"Even a Tradition&quot

The Wall, as Obama observed, is often perceived as a symbol of the “sweep of history.” To appreciate the significance of the Wall’s his­torical connotations, we may begin by looking beyond the media’s representations of Obama’s visit to Badaling and consider instead its broader historical context.

On October 1, 2009—approximately a month and a half be­fore Obama’s visit—China celebrated with great fanfare the sixtieth anniversary of the People’s Republic. This week-long celebration, however, stood in stark contrast to several other anniversaries that year of pivotal moments in modern Chinese history. May Fourth, for instance, was the ninetieth anniversary of the reform movement that marked the transition from imperial to modern China, while March tenth and June Fourth were the fiftieth and twentieth an­niversaries, respectively, of antigovernment demonstrations in Ti­bet and Tiananmen Square that had both been quelled by force. However, while National Day, on October 1, is a major state holi­day and May Fourth is commemorated unofficially for its social and cultural significance, the very mention of the 1989 Tiananmen Square crackdown is strictly forbidden and the Tibet Rebellion of 1959 has been recoded as a celebration of China’s subsequent “lib­eration” of the Tibetan serfs. Although each of these four events played an outsize role in helping to shape the culture, society, and politics of modern China, the stark disparity in how their anniver­saries are observed illustrates the role of contemporary concerns in shaping a vision of the past.

A similar point may be made about the Wall. Our view of the structure is directly informed by recent attempts to preserve it as a historical monument and to rehabilitate its status as a national icon, among many other factors. Those in other eras have per­ceived the Wall through their own concerns—seeing it, for instance, through the lens of the First Emperor’s legendary tyranny, the Ming dynasty’s defensive priorities, or the West’s Orientalist fascination with China. While it is true that every period approaches the struc­ture in its own way, it is equally the case that each era’s understand­ing of the structure may itself become part of the Wall’s own “fu­ture history,” informing how subsequent eras come to view the Wall. We may, therefore, regard the Wall as the product of a histori­cal continuity—but in the specific sense of being the product of a continuous process of reinvention.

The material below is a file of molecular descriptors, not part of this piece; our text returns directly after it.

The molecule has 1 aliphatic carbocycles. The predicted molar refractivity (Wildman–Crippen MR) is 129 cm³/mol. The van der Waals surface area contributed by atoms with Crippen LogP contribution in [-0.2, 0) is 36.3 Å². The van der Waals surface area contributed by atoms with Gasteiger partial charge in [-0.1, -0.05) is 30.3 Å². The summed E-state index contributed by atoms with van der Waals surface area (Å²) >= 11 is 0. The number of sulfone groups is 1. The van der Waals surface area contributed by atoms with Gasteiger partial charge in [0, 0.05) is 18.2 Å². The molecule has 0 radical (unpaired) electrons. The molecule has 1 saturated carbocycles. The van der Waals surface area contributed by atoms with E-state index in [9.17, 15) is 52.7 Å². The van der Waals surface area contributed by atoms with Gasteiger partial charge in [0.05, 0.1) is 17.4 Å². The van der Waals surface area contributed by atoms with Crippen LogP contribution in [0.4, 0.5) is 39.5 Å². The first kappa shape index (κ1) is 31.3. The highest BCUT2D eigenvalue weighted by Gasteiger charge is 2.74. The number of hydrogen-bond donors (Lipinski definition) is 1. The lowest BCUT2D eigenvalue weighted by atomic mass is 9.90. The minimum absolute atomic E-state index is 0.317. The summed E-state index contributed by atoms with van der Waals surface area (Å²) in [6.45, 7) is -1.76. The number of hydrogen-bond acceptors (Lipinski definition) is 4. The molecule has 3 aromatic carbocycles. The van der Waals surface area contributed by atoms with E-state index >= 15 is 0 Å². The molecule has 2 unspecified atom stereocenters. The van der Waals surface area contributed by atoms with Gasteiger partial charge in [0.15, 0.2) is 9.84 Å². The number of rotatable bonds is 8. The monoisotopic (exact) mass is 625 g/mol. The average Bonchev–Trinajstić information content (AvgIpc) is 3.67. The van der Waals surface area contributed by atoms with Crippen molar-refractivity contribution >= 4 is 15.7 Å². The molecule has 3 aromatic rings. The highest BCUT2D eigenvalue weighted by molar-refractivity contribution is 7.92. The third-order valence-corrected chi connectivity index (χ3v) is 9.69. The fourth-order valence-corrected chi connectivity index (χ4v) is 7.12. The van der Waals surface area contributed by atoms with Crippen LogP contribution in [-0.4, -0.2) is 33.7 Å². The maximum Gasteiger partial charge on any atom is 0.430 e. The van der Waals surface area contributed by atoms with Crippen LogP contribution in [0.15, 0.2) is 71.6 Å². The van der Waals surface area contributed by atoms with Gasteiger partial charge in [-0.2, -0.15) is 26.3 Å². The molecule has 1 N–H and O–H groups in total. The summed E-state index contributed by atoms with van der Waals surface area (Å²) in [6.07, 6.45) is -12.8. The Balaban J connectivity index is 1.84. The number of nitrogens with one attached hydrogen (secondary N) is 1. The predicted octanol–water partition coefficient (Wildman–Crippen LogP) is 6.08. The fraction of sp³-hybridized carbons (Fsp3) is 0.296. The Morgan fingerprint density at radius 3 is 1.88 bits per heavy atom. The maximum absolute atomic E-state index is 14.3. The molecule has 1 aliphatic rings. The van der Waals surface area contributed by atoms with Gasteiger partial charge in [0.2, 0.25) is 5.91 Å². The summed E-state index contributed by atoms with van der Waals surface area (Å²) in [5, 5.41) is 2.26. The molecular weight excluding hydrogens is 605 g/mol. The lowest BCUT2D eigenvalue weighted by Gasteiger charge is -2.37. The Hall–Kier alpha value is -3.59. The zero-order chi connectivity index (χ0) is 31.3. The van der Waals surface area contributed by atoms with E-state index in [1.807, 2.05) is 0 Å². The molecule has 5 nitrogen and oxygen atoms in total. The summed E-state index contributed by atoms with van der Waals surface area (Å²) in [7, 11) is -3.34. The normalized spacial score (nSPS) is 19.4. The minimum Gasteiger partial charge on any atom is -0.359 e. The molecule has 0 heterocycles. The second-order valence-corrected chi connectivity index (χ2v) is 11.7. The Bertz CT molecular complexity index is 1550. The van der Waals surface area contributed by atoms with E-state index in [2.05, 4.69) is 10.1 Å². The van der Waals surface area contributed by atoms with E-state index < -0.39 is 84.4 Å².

One hundred years before Obama’s trip to Badaling, the Ameri­can Baptist missionary and amateur adventurer William Edgar Geil published The Great Wall of China, in which he speculated that his previous year’s trek from one end of the structure to the other “might set in motion among the Chinese a new tradition—every — thing must have a start, even a tradition—about a wild western man of prodigious height and bulksome weight who traversed the brick of Qin.”2 While Geil’s 1909 book on the Wall (the first vol­ume on the subject in any language) is not well known today, his fantasy that he might succeed in “set[ting] in motion… a new tra­dition” succinctly captures an important dimension of the monu­ment’s status as a cultural artifact. Over time, countless discourses on the Wall have coalesced into a complex and nuanced tradition. While many of the individual discussions (like Obama’s recent re­marks and, arguably, even Geil’s early book on the subject) may have been comparatively inconsequential in their own right—and often have contained many inaccuracies or outright falsehoods— they each have the potential to contribute to the body of tradition that is the Wall.

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